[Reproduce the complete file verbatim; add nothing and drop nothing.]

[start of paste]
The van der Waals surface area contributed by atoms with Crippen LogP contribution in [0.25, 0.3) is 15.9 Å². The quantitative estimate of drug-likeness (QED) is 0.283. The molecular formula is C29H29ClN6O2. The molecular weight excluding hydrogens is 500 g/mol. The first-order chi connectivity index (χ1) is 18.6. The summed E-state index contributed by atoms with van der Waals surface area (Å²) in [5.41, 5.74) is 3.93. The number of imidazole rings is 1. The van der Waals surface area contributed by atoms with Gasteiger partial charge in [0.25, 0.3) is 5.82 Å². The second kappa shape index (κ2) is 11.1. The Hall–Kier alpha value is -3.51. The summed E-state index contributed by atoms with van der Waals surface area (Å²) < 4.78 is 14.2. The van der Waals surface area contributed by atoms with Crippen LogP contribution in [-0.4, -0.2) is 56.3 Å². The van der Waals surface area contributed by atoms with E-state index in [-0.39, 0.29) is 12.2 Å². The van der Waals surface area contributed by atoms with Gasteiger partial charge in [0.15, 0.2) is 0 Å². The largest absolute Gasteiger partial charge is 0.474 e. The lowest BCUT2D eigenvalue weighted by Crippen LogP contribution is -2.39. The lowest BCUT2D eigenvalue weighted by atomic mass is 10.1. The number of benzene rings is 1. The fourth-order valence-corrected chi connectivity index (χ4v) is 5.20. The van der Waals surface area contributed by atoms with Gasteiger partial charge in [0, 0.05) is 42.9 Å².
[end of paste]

The van der Waals surface area contributed by atoms with Crippen LogP contribution in [0.25, 0.3) is 15.9 Å². The quantitative estimate of drug-likeness (QED) is 0.283. The molecular formula is C29H29ClN6O2. The molecular weight excluding hydrogens is 500 g/mol. The first-order chi connectivity index (χ1) is 18.6. The summed E-state index contributed by atoms with van der Waals surface area (Å²) in [5.41, 5.74) is 3.93. The number of imidazole rings is 1. The van der Waals surface area contributed by atoms with Gasteiger partial charge in [0.25, 0.3) is 5.82 Å². The second kappa shape index (κ2) is 11.1. The Hall–Kier alpha value is -3.51. The summed E-state index contributed by atoms with van der Waals surface area (Å²) < 4.78 is 14.2. The van der Waals surface area contributed by atoms with Crippen LogP contribution in [-0.4, -0.2) is 56.3 Å². The van der Waals surface area contributed by atoms with E-state index in [-0.39, 0.29) is 12.2 Å². The van der Waals surface area contributed by atoms with Gasteiger partial charge in [0.15, 0.2) is 0 Å². The largest absolute Gasteiger partial charge is 0.474 e. The lowest BCUT2D eigenvalue weighted by Crippen LogP contribution is -2.39. The lowest BCUT2D eigenvalue weighted by atomic mass is 10.1. The number of benzene rings is 1. The fourth-order valence-corrected chi connectivity index (χ4v) is 5.20. The van der Waals surface area contributed by atoms with Gasteiger partial charge in [0, 0.05) is 42.9 Å².